In a year when the Dow Jones Industrial Average has risen almost 20%, shattering one record after another, some newly public companies have been left in the cold.
Uber (UBER), Lyft (LYFT) and Slack (WORK) all struggled due to questions about when (or if?) they will turn a profit. Beyond Meat (BYND) and Peloton (PTON) have endured some growing pains, too. WeWork blew up before even making it to Wall Street…
Will the Class of 2020 fare any better? The market is clearly looking to Airbnb, which is likely to be the most prominent unicorn to go public next year.
“Airbnb wil be next year’s Uber. The attention, hopes and dreams will all be put on them,” said James Gellert, chairman and CEO of RapidRatings, a research firm that analyzes the financial health of companies. But Gellert thinks Airbnb should fare better than Uber because it has stronger fundamentals and less competition.
Investors are also betting that food delivery service Postmates, trading app Robinhood and mattress seller Casper could make waves if they debut on Wall Street.
“2020 could be a good year for the IPO market. There is a tremendous pipeline. IPOs are not broken but the bar has changed. Before there was no bar,” said Santosh Rao, head of research at Manhattan Venture Partners, in an interview with CNN Business.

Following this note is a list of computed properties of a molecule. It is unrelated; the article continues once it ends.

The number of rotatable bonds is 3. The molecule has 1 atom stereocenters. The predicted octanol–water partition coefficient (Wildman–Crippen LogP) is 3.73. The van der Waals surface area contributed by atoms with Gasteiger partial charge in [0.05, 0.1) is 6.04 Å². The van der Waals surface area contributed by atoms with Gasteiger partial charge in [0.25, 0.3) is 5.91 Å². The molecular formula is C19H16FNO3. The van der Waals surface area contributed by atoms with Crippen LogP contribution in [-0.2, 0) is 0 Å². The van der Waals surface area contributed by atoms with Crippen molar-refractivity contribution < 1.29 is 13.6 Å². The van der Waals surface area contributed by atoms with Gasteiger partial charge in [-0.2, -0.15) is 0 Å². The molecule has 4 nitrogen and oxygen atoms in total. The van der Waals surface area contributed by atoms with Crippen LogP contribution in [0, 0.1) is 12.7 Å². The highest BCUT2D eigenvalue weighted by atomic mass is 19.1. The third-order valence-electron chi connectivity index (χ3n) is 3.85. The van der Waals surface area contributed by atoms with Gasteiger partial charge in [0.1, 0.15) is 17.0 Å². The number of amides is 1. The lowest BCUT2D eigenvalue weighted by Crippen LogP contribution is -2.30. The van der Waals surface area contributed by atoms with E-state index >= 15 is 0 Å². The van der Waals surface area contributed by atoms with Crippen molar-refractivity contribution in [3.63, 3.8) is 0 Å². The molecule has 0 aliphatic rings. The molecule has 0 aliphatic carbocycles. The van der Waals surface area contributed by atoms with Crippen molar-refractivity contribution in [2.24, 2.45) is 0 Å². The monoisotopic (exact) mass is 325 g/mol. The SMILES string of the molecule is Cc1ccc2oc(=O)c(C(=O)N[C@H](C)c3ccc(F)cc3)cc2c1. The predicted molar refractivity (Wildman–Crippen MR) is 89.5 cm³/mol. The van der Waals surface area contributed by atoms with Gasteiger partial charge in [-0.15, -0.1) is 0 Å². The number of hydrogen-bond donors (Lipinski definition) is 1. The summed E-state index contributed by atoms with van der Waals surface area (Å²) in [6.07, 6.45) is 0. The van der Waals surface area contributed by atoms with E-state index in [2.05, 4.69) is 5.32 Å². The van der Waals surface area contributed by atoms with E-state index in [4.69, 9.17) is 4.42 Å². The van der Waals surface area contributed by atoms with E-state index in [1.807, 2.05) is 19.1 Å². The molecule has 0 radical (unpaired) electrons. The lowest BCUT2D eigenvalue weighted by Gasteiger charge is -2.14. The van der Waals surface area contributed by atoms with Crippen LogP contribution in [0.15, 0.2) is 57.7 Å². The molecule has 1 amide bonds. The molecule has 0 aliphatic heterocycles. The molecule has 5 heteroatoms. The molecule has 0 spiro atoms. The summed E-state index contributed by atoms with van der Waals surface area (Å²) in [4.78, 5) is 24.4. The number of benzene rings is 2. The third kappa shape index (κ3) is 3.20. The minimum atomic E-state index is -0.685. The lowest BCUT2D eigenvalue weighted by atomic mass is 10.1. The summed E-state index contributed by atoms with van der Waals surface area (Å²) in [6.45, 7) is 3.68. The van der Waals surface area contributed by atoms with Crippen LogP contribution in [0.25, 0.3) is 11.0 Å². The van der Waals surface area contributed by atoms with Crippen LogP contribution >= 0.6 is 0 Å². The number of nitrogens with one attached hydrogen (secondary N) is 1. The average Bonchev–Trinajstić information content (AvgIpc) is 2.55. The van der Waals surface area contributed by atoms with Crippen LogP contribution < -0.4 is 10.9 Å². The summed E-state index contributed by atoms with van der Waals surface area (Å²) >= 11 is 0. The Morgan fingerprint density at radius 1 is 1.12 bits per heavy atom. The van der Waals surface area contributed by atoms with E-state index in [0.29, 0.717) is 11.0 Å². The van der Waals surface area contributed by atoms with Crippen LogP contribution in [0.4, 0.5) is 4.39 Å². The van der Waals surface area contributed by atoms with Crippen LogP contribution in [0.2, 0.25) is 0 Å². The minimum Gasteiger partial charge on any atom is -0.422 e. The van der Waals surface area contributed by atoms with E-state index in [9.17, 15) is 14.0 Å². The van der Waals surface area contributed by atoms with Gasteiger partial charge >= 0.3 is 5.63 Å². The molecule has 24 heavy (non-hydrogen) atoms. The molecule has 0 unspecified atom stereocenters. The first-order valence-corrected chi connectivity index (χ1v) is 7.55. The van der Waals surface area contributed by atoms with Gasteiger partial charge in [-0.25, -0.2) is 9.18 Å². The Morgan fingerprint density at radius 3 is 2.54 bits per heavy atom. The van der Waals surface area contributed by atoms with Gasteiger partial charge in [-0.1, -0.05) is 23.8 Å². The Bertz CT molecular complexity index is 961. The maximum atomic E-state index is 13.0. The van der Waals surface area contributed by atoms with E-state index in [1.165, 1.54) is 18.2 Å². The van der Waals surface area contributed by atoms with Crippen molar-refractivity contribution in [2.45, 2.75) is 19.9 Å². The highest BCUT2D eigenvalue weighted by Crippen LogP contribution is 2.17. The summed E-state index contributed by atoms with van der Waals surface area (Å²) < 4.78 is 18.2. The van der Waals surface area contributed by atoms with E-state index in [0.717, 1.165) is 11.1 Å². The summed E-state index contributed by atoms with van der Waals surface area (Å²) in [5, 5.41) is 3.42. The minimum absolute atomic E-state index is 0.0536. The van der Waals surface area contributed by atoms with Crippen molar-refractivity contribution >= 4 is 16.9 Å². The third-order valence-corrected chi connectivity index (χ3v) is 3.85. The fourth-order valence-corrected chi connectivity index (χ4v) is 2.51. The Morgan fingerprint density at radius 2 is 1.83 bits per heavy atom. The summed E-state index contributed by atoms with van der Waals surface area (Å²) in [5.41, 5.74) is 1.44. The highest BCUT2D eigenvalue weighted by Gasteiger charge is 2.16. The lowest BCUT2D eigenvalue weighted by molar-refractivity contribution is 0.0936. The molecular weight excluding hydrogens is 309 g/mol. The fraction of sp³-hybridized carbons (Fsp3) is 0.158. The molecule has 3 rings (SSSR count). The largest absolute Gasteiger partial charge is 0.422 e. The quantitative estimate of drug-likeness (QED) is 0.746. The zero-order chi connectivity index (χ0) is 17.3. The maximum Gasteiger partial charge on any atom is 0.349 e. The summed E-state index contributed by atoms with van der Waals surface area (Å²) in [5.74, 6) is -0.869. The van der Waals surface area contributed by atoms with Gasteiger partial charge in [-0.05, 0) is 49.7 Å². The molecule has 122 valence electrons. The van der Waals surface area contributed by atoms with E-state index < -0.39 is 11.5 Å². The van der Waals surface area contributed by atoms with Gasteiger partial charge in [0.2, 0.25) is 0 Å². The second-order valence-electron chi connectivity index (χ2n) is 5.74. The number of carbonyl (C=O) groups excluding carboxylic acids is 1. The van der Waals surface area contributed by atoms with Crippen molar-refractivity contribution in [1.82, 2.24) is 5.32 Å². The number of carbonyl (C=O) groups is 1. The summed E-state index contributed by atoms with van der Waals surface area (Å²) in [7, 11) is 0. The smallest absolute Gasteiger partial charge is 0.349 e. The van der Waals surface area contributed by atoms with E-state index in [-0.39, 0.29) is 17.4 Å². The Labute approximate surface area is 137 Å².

“Investors are now more demanding and want sustainable business models,” he added.
Rao is bullish on the prospects for Airbnb and Postmates if they go public next year. He’s also keeping a close eye on Postmates rival DoorDash, payments company Stripe, Big Data giant Palantir and Chinese ridesharing firm Didi.
But how these companies do will depend a lot on whether they give investors more of a say in how they are run.
Strong corporate governance is key
The WeWork debacle may have been the final nail in the coffin for start-ups that let their founders and CEOs set the agenda. For that reason, Gellert said, corporate governance will be an even more important issue than profitability in 2020.
“Tech companies have pushed the edges of the envelope with dual class stock listings and CEO/founder control,” Gellert said in an interview with CNN Business. “If you buy a share of a public company, you should have a vote and know what’s going on. So many tech IPOs flaunt the concept of transparency and shun investors’ rights. The market has gotten pretty sick of that.”
Lonne Jaffe, managing director of Insight Partners, a venture capital firm that backed Twitter () and Shopify ( ), agrees with that view.
“There is definitely an increased focus on governance and integrity. It’s front and center for all senior management teams at late stage companies,” Jaffe said, adding that…
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